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    Thursday, June 5, 2008

    Your Dog and the Cleaning Service

    I had to fire the cleaning service today. Lady and I arrived home shortly after the girls arrived to clean the house. As soon as one of the girls saw Lady, she started having a meltdown. “Get it away! Get it away!” she shrieked. All I could think was, “what would she be doing if I wasn’t here? Would she throw something at Lady? Would she kick her?” I’ve seen people do some unbelievable things out of fear and this girl was terrified.

    Quick on the heels of those thoughts was the worry about what Lady might do to defend herself. If the girl kicked her and Lady bit back, Lady would be completely justified. But Lady would be the one punished. I won’t even let myself think about what that punishment would be.

    So I had to fire the cleaning service today. They knew we had a dog. They had promised to take good care around her. By dispatching someone who was terrified to the point of hysteria around dogs, they betrayed my trust.

    That set me to thinking about the things pet owners should consider when hiring a cleaning service. In addition to the obvious requirements that you want someone trustworthy who won’t rob you blind or burn the house down, here are a few thoughts.

    Hire an individual rather than a service so that the same person will come to the house every time. If you do hire a service, get a guarantee that the same person will do the cleaning, or that they will call in advance if they have to make a substitution.

    Interview the person with your dog present. Watch her interaction to determine if she genuinely likes dogs. If not, don’t hire her.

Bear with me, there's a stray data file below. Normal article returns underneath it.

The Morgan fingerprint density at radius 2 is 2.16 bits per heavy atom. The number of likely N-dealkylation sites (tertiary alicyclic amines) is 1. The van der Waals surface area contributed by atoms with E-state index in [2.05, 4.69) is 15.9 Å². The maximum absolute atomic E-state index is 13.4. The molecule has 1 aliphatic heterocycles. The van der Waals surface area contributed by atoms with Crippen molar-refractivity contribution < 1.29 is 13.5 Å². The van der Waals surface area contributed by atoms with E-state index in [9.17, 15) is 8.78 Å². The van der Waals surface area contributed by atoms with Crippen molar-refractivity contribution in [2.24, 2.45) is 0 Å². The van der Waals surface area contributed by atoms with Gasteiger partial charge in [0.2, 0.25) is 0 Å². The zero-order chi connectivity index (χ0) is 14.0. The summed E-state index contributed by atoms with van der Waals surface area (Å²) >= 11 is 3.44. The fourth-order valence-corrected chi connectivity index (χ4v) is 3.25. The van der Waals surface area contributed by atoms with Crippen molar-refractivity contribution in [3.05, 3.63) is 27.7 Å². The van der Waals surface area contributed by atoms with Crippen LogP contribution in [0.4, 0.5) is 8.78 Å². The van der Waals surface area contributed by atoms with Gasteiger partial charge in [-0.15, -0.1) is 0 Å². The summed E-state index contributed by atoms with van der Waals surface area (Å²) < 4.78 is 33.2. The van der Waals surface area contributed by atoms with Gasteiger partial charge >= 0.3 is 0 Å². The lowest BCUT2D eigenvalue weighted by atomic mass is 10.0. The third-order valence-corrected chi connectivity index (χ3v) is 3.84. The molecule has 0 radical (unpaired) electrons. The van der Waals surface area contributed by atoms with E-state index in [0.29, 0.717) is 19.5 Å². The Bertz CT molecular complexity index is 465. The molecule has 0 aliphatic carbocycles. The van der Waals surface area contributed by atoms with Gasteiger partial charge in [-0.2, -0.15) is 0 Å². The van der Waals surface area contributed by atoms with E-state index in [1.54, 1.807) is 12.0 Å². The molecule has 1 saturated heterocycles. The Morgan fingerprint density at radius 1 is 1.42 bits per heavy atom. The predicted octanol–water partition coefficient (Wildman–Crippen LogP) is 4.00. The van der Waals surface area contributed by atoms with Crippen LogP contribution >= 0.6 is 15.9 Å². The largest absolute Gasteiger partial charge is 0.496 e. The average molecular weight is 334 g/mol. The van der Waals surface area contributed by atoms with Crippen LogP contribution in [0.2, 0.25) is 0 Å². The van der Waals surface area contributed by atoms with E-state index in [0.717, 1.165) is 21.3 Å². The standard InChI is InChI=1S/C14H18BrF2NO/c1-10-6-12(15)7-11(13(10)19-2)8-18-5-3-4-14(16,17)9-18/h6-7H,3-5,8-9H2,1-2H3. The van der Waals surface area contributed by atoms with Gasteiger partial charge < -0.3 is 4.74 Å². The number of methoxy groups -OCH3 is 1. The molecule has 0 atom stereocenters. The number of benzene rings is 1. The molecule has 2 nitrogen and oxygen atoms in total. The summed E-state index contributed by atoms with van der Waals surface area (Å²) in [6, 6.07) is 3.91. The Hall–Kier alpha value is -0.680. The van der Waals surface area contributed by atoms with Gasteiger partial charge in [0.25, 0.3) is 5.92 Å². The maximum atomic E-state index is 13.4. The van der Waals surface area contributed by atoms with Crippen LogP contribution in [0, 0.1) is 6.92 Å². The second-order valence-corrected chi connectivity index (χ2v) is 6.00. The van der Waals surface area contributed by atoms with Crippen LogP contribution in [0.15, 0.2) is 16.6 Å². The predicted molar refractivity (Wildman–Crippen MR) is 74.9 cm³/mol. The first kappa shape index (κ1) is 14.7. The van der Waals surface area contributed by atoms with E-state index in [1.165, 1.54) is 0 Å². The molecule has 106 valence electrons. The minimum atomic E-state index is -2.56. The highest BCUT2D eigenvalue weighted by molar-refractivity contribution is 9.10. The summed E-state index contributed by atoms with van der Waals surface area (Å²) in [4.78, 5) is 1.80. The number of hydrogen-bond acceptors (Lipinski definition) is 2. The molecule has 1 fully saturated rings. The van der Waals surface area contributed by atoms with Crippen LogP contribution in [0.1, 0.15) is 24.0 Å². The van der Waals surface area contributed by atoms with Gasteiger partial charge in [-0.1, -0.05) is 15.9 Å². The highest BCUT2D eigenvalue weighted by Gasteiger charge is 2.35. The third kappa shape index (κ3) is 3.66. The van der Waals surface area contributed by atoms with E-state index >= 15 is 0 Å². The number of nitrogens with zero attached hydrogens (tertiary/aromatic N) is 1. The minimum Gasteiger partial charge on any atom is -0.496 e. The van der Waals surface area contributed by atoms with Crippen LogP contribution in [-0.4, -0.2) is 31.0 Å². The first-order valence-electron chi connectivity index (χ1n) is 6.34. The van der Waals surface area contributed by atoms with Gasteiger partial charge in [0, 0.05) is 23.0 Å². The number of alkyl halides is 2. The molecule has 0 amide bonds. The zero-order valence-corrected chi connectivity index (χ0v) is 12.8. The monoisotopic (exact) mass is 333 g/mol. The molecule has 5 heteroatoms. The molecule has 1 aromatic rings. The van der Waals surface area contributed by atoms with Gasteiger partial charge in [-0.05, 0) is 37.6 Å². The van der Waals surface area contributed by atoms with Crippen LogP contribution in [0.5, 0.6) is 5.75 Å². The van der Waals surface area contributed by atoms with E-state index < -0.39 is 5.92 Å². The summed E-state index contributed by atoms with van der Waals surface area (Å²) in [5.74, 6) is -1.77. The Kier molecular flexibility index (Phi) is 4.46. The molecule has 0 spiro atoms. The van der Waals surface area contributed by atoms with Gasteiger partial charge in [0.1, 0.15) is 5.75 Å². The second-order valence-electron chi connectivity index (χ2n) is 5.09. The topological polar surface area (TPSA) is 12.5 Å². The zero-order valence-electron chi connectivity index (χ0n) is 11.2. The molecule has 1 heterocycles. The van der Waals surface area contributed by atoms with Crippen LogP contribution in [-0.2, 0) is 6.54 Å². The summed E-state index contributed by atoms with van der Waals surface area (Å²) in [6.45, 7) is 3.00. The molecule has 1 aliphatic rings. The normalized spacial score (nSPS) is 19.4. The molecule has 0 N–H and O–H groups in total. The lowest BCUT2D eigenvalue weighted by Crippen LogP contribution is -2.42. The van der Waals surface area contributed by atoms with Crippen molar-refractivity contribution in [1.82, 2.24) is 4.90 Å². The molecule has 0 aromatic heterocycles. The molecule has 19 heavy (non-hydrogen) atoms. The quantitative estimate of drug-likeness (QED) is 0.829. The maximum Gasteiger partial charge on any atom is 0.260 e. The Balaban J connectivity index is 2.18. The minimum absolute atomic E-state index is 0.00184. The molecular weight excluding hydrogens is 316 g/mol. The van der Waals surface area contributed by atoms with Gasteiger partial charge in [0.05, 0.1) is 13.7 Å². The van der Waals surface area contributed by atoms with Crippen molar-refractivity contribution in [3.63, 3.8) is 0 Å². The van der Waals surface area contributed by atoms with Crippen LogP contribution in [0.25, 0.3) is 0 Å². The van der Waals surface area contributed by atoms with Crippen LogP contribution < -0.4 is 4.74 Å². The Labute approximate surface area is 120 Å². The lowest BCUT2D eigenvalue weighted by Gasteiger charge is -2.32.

Discuss rules about treats and toys. If it is OK for her to give the dog a treat, then show her where they are kept. If not, make sure she knows not to bring any with her.

    Be home during the first cleaning so you can observe any problems and find solutions.

    Do not shut the dog in a room or let the cleaning person do so. This will just convince the dog that bad things happen when the cleaning lady comes. The exception here is crate trained dogs. However, be aware that your dog may react differently to being crated if you are not home and strangers walk in. On the other hand, I usually boot Lady outside or into another room while I mop the kitchen floor. Nothing wrong with that. Otherwise, I’d be mopping up paw prints all day.

    Make sure she can recall the dog. On the off chance that the dog does get outside the house, make sure she knows the best way to entice the dog back into the house. Show her where the leash is kept in case she has to run the dog down. And if you have one of those wonder dogs that knows how to open doors, make sure she keeps them locked!

    Obviously all of this pertains to people with dogs that are not at all aggressive toward people, or overly territorial about the house. If you have a dog that is, I would never consider bringing someone in to clean unless you are home and the dog is confined.
    I would love to hear your thoughts and experiences on this topic. Post a comment.